CSUF News Service

Exploring STEM Research

Incoming Freshmen Learn About Grunions, Build Robots

Summer STEM student researching

Incoming freshman and biological science major Lauren Ganaben records data from her observations on a grunion experiment.

Inside a campus laboratory, incoming Cal State Fullerton freshman Stacy Flores stared into a microscope to take a closer look at a grunion embryo — and was amazed to see a tiny beating heart.

It was a view into the results of a research activity Flores and her peers conducted to determine the effects of different temperatures on embryo development.

"I have a passion for science," said Flores, a biological science major who wants to become a pharmacist. "This experience has made me look forward to working in a lab and prepared me on what to expect."

In a computer engineering lab, fellow freshman Carlos Vigil had a similar eye-opening experience — building and programming a robot to move back and forth.

"After experiencing this hands-on activity, I definitely want to stay in engineering. It's cool," said Vigil. "I'm just excited to start college here."

The lab experiences are part of the University's ASCEND STEM and BURST FORTH programs to get freshmen on track for science, technology, engineering and mathematics studies. The sessions were part of New Student Orientation, where faculty members, graduate students and upperclassmen taught and mentored select groups of incoming freshmen.

ASCEND STEM — Academic Success through Curriculum Enhancement and Nurturing to promote Degree completion in STEM — is a California State University STEM Collaboratives Project, designed to ensure that more college students, particularly those from historically underserved communities, graduate in STEM disciplines. It is made possible by a $4.6 million grant from The Leona M. and Harry B. Helmsley Charitable Trust, of which CSUF received $375,000.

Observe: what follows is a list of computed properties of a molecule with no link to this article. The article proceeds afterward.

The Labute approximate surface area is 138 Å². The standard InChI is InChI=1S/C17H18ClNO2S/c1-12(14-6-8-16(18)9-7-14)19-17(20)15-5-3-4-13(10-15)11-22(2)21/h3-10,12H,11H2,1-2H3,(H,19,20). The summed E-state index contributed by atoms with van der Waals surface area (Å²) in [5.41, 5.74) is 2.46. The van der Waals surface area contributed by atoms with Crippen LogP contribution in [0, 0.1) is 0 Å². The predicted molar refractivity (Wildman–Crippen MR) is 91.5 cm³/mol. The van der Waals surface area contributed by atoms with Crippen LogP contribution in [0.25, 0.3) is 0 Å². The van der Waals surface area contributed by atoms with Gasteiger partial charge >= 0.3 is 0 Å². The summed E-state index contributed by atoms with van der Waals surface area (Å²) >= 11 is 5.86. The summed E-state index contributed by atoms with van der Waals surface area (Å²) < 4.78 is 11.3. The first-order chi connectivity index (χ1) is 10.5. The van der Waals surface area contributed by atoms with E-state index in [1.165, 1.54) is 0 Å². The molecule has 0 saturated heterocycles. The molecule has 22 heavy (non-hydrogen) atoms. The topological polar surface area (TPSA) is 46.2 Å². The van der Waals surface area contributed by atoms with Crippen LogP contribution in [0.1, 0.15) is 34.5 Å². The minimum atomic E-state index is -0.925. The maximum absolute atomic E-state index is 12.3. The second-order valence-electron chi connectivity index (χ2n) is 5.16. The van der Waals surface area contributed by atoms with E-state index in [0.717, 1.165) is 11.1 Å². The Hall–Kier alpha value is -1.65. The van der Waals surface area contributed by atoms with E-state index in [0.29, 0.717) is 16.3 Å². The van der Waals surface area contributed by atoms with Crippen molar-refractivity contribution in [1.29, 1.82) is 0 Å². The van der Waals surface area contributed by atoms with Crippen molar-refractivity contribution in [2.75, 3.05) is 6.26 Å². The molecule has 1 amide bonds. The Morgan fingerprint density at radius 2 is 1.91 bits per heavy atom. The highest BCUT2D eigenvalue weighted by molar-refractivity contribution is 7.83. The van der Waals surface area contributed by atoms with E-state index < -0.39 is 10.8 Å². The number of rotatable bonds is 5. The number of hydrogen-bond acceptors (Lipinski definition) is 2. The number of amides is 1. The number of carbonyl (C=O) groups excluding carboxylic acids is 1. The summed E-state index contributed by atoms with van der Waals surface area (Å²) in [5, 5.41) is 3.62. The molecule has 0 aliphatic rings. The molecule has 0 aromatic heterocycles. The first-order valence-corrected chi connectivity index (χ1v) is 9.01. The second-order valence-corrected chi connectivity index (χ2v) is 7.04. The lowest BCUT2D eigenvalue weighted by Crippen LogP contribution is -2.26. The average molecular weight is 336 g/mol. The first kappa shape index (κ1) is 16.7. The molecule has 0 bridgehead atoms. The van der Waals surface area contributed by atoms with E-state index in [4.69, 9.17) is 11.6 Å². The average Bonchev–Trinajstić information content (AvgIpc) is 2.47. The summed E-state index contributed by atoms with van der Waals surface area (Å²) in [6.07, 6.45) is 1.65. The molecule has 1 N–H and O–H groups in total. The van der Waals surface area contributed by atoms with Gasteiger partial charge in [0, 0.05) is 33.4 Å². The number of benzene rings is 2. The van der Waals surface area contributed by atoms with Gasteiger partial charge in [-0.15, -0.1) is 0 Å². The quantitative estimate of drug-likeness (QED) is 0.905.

"The purpose of the summer experience is to expose new students to research and engineering design projects as a way to get them to begin thinking about science and technology as inquiry- and creativity-oriented disciplines, and to build closer ties to their peers and with faculty," said Robert A. Koch, who is directing the campus effort.

"The activities are designed to stimulate creative and critical thinking, and demonstrate the fun and challenge of research and design projects."

BURST FORTH is a component of the Biology Undergraduate Research Scholars Training program, or BURST, funded by the Office of the Provost and Vice President for Academic Affairs. It was piloted last summer as part of New Student Orientation and served as the model for ASCEND STEM. In a post-survey, BURST FORTH participants shared that they felt more confident about studying biology and less isolated than peers who did not take part, said William J. Hoese, professor of biological science.

"The BURST FORTH students also had a significantly higher interest in participating in undergraduate research with biology faculty," Hoese added.

ASCEND STEM summer activities include chemistry and biochemistry sessions Aug. 10-11.

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